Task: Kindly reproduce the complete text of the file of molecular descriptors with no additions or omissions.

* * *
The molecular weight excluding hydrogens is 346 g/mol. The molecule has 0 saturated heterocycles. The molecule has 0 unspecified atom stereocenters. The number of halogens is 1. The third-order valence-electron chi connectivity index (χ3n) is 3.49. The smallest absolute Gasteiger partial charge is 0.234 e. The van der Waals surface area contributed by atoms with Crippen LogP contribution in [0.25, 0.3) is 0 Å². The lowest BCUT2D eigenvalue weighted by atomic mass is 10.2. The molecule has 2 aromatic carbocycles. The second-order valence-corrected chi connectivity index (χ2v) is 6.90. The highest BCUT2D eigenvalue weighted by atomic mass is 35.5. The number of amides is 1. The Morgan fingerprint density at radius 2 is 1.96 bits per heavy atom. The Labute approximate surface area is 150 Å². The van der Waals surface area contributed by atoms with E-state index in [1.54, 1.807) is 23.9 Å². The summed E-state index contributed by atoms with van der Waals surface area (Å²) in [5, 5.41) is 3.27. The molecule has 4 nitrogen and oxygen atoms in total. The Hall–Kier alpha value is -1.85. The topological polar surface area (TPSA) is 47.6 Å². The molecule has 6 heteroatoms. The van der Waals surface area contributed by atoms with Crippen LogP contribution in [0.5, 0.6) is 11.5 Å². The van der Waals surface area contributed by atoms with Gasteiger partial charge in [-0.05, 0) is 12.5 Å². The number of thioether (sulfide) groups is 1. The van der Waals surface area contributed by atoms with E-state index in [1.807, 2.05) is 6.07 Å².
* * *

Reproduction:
The molecular weight excluding hydrogens is 346 g/mol. The molecule has 0 saturated heterocycles. The molecule has 0 unspecified atom stereocenters. The number of halogens is 1. The third-order valence-electron chi connectivity index (χ3n) is 3.49. The smallest absolute Gasteiger partial charge is 0.234 e. The van der Waals surface area contributed by atoms with Crippen LogP contribution in [0.25, 0.3) is 0 Å². The lowest BCUT2D eigenvalue weighted by atomic mass is 10.2. The molecule has 2 aromatic carbocycles. The second-order valence-corrected chi connectivity index (χ2v) is 6.90. The highest BCUT2D eigenvalue weighted by atomic mass is 35.5. The number of amides is 1. The Morgan fingerprint density at radius 2 is 1.96 bits per heavy atom. The Labute approximate surface area is 150 Å². The van der Waals surface area contributed by atoms with E-state index in [1.54, 1.807) is 23.9 Å². The summed E-state index contributed by atoms with van der Waals surface area (Å²) in [5, 5.41) is 3.27. The molecule has 4 nitrogen and oxygen atoms in total. The Hall–Kier alpha value is -1.85. The topological polar surface area (TPSA) is 47.6 Å². The molecule has 6 heteroatoms. The van der Waals surface area contributed by atoms with Crippen LogP contribution in [0.5, 0.6) is 11.5 Å². The van der Waals surface area contributed by atoms with Gasteiger partial charge in [-0.05, 0) is 12.5 Å². The number of thioether (sulfide) groups is 1. The van der Waals surface area contributed by atoms with E-state index in [1.807, 2.05) is 6.07 Å².